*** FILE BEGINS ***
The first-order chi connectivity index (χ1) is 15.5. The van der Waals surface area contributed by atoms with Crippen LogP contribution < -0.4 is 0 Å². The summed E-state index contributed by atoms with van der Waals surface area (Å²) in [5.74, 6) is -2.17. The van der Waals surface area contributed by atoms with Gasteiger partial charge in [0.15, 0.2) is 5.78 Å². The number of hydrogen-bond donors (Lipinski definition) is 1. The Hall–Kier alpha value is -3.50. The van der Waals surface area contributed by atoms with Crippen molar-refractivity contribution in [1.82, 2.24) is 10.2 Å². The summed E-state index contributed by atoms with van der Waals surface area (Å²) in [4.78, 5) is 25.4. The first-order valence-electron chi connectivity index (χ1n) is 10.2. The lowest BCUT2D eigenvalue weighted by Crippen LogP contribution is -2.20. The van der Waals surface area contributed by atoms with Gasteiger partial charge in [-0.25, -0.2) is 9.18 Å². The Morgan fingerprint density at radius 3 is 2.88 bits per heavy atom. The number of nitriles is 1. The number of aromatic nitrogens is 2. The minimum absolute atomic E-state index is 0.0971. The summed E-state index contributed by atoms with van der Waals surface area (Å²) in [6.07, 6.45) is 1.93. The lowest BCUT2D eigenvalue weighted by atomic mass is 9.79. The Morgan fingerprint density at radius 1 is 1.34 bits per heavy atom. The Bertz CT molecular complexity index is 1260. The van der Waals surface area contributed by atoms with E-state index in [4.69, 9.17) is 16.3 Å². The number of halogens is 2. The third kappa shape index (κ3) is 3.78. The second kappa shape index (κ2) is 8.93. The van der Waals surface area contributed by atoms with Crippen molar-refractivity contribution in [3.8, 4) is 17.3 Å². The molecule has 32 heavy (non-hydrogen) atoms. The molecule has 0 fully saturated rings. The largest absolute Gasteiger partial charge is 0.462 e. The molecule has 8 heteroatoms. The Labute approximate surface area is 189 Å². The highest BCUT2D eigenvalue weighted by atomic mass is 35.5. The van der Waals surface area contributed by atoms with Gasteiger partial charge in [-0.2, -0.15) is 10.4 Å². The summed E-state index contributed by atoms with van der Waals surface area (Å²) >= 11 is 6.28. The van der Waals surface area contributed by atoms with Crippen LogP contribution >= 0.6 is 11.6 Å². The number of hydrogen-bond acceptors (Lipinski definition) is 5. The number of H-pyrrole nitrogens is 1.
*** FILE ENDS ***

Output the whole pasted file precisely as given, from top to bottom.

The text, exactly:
The first-order chi connectivity index (χ1) is 15.5. The van der Waals surface area contributed by atoms with Crippen LogP contribution < -0.4 is 0 Å². The summed E-state index contributed by atoms with van der Waals surface area (Å²) in [5.74, 6) is -2.17. The van der Waals surface area contributed by atoms with Gasteiger partial charge in [0.15, 0.2) is 5.78 Å². The number of hydrogen-bond donors (Lipinski definition) is 1. The Hall–Kier alpha value is -3.50. The van der Waals surface area contributed by atoms with Crippen molar-refractivity contribution in [1.82, 2.24) is 10.2 Å². The summed E-state index contributed by atoms with van der Waals surface area (Å²) in [4.78, 5) is 25.4. The first-order valence-electron chi connectivity index (χ1n) is 10.2. The lowest BCUT2D eigenvalue weighted by Crippen LogP contribution is -2.20. The van der Waals surface area contributed by atoms with Gasteiger partial charge in [-0.25, -0.2) is 9.18 Å². The Morgan fingerprint density at radius 3 is 2.88 bits per heavy atom. The number of nitriles is 1. The number of aromatic nitrogens is 2. The minimum absolute atomic E-state index is 0.0971. The summed E-state index contributed by atoms with van der Waals surface area (Å²) in [6.07, 6.45) is 1.93. The lowest BCUT2D eigenvalue weighted by atomic mass is 9.79. The Morgan fingerprint density at radius 1 is 1.34 bits per heavy atom. The Bertz CT molecular complexity index is 1260. The van der Waals surface area contributed by atoms with E-state index in [4.69, 9.17) is 16.3 Å². The number of halogens is 2. The third kappa shape index (κ3) is 3.78. The second kappa shape index (κ2) is 8.93. The van der Waals surface area contributed by atoms with Crippen molar-refractivity contribution in [3.8, 4) is 17.3 Å². The molecule has 32 heavy (non-hydrogen) atoms. The molecule has 0 fully saturated rings. The largest absolute Gasteiger partial charge is 0.462 e. The molecule has 8 heteroatoms. The Labute approximate surface area is 189 Å². The highest BCUT2D eigenvalue weighted by atomic mass is 35.5. The van der Waals surface area contributed by atoms with Gasteiger partial charge in [-0.2, -0.15) is 10.4 Å². The summed E-state index contributed by atoms with van der Waals surface area (Å²) >= 11 is 6.28. The van der Waals surface area contributed by atoms with Crippen LogP contribution >= 0.6 is 11.6 Å². The number of hydrogen-bond acceptors (Lipinski definition) is 5. The number of H-pyrrole nitrogens is 1.